Revelation. My coffee tables (vintage Ercol and IKEA Gladom) are not suitable for storage. Second revelation. The stunning Aero shelving unit by Swoon Editions is not for storage either. They’re features in their own right and look messy with too much stuff on them.
Solution? Modular storage!
The Eket range from IKEA fits the alcove so well it looks custom-made. The units are no deeper than the alcove itself and the white fronts blend in with the walls. To stop it from looking like a kitchenette, I picked two modules in blue, aligned with the Aero shelving for symmetry.
Lighting: the harmony of high end and low end
Two of the lamps in this room are old IKEA products — to the point they’ll be classed as vintage soon. But they work and fit the scheme. My favourite is the central pendant, the Artist by Nordlux. I’m so in love with it, I wrote a whole blog post about it: Why you should choose a low pendant light instead of a TV.
On the other end of the spectrum, you have the black Panthella Mini by Louis Poulsen. A small-scale premium-tag version of the mid-century modern classic. With one key difference, it’s made of metal instead of plastic, as originally intended by Poulsen.
Textiles and textures
The first thing I did when I moved in was to burn those curtains and scatter the ashes under the moonlight. Still, the window needs a layer of texture and something to make it look wider.
Enter linen curtains from IKEA.
STYLE TIP: Ready-made curtains are an affordable alternative if you don’t want to splurge on made-to-measure ones. But make sure you alter them to your desired length, whether they’re touching, breaking, sweeping or puddling.
The white square rug, also from IKEA, helps frame the room and contrasts against the dark laminate flooring. Next, some extra touches are provided by carefully selected cushions. Including the yellow Rosette by Sian Elin, purchased at Home by Kirsty. Behind it, you can see the Aitta cushion designed by Saana ja Olli for Finish label Finarte.
Adding interest to the walls
Undoubtedly, the star of the room is the vintage framed poster that takes centre stage. A limited edition David Hockney print from 1970, designed for the Munich Olympics. I was lucky to get mine from Travel on Paper. I met the owner, Karen, at the Midcentury Modern show in London and chose her shop as one of my top picks.
After spending months studying the light in the room like a mad alchemist, I knew exactly where the mirrors would be placed. It’s not decor, it’s science. The Only Me mirror designed by Philippe Starck for Kartell brightens the alcove and echoes the colours from the Hockney print.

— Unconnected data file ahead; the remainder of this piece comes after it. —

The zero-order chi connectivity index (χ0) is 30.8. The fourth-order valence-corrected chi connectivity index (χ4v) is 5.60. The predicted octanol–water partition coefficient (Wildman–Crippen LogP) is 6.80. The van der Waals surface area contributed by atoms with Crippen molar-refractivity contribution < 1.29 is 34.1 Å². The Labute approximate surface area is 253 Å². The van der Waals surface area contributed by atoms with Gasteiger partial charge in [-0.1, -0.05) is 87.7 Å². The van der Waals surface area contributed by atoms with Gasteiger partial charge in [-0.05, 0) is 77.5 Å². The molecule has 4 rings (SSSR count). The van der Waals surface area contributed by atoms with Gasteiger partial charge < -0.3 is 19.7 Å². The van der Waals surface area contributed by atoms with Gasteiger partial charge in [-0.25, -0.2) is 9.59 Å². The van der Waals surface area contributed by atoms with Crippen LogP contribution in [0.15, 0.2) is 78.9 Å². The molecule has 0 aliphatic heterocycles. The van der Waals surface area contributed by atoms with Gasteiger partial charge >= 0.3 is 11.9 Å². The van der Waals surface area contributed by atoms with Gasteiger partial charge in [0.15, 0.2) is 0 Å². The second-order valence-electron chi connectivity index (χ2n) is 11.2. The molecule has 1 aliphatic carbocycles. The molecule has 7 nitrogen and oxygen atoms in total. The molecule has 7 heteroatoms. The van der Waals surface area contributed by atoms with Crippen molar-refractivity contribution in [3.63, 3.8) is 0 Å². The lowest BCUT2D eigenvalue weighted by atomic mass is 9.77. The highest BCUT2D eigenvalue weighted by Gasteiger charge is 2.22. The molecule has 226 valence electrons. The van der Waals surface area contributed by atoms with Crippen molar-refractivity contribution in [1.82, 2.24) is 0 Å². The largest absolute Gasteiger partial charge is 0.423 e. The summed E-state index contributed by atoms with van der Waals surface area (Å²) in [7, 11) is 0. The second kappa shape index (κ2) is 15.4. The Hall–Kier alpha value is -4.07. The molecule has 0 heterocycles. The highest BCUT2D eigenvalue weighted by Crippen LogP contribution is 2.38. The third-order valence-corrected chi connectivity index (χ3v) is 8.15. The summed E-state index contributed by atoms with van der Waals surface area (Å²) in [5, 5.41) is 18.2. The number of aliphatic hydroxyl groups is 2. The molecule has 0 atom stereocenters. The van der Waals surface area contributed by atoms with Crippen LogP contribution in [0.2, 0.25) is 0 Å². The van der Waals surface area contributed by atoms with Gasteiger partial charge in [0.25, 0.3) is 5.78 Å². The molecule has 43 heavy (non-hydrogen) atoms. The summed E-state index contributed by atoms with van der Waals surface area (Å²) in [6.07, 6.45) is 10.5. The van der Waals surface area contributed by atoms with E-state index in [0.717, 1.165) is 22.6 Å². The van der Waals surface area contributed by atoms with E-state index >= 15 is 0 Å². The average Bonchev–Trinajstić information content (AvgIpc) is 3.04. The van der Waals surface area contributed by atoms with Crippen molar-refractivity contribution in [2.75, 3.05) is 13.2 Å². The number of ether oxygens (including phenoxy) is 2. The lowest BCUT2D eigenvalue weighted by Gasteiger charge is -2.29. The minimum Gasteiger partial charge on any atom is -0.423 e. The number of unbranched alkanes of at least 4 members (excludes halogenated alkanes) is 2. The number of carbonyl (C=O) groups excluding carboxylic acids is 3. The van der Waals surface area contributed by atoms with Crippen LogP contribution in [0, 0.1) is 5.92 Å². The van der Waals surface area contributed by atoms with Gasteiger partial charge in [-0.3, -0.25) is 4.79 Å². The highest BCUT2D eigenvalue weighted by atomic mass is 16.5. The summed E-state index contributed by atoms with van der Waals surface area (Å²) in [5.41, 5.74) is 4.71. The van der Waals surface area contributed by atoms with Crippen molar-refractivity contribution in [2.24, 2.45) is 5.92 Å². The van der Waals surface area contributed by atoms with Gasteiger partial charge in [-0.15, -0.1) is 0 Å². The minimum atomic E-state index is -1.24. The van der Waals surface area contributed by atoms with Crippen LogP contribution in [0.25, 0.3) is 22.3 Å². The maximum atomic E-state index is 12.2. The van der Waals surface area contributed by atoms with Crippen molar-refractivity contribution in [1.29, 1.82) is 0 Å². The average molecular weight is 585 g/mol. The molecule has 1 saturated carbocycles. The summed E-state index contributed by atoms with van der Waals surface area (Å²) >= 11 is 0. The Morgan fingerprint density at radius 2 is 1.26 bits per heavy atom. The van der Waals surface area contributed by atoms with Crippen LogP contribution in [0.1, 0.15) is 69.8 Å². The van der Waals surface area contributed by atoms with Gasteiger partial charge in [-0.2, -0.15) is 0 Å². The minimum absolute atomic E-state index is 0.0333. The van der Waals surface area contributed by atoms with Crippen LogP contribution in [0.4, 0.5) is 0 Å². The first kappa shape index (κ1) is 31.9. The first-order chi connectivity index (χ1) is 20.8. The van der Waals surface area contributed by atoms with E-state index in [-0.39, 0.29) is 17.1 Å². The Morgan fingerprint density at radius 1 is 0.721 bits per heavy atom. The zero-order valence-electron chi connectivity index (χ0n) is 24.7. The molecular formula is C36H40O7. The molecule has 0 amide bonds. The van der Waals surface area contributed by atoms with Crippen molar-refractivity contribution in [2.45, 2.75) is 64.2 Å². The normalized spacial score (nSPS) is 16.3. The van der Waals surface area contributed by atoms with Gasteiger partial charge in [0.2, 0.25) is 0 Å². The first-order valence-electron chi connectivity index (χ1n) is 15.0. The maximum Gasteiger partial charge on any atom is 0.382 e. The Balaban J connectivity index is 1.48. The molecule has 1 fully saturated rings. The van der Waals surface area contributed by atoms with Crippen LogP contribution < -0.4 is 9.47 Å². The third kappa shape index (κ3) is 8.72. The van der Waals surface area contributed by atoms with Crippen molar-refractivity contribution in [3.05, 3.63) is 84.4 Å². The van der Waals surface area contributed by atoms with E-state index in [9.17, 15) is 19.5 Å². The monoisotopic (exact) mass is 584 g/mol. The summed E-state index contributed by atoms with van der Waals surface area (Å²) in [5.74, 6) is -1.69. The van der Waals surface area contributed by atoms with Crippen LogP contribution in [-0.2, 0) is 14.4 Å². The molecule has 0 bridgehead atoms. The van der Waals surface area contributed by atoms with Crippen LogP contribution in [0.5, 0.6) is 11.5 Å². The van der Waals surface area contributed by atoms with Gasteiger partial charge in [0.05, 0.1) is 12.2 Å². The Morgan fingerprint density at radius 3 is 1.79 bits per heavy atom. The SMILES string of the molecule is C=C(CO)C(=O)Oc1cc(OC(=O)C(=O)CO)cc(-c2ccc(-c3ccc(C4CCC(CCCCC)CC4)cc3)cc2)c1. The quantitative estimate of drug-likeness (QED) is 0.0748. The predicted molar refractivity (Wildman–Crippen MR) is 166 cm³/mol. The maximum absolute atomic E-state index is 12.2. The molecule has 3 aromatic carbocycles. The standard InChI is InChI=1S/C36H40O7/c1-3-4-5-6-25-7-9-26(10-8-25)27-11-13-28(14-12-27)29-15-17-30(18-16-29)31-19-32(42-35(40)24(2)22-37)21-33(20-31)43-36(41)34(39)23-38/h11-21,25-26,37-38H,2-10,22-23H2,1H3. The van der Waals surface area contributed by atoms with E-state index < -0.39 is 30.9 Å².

Behind the sofa, there’s the oversized bevelled round mirror from West Elm. And no, it’s not centred. Here’s why. You get the best view of the garden from that spot on the sofa. If you place a mirror behind it… Surprise! You can enjoy the same view from other corners of the room.
Final styling touches
You may recognise some ornaments used in previous blog posts. Basically, every single item that used to be on my Royal System shelving in the bedroom is now in the living room. Don’t ask about the state of the bedroom — when hygge goes wrong.
We all love a good home decor book. But rather than scatter them throughout the house, I’ve put them all together for easy access when I need an inspiration fix. On the other alcove, I used a trio of ceramic vases (Hoa) from MADE. And I’m sure you’ve noticed the stunning 70s-inspired green glass vase on the mantelpiece.
I took months to find the right wooden shelves for this corner, and Menu had the answer with the Gridy Fungi collection. It’s inspired by the fungus that grows on tree trunks. I paired it with a string of hearts plant from Home by Kirsty and Muji’s minimalist CD player.
What do you think?
Have you enjoyed my living room makeover? There will be more! I’ve worked hard on this room design and also on every blog post I’ve published over the last year. Thank you so much for your support whether you’re a silent reader or an active commenter!Want more? Don't miss the subscriber-only articles in the newsletter Join the mailing list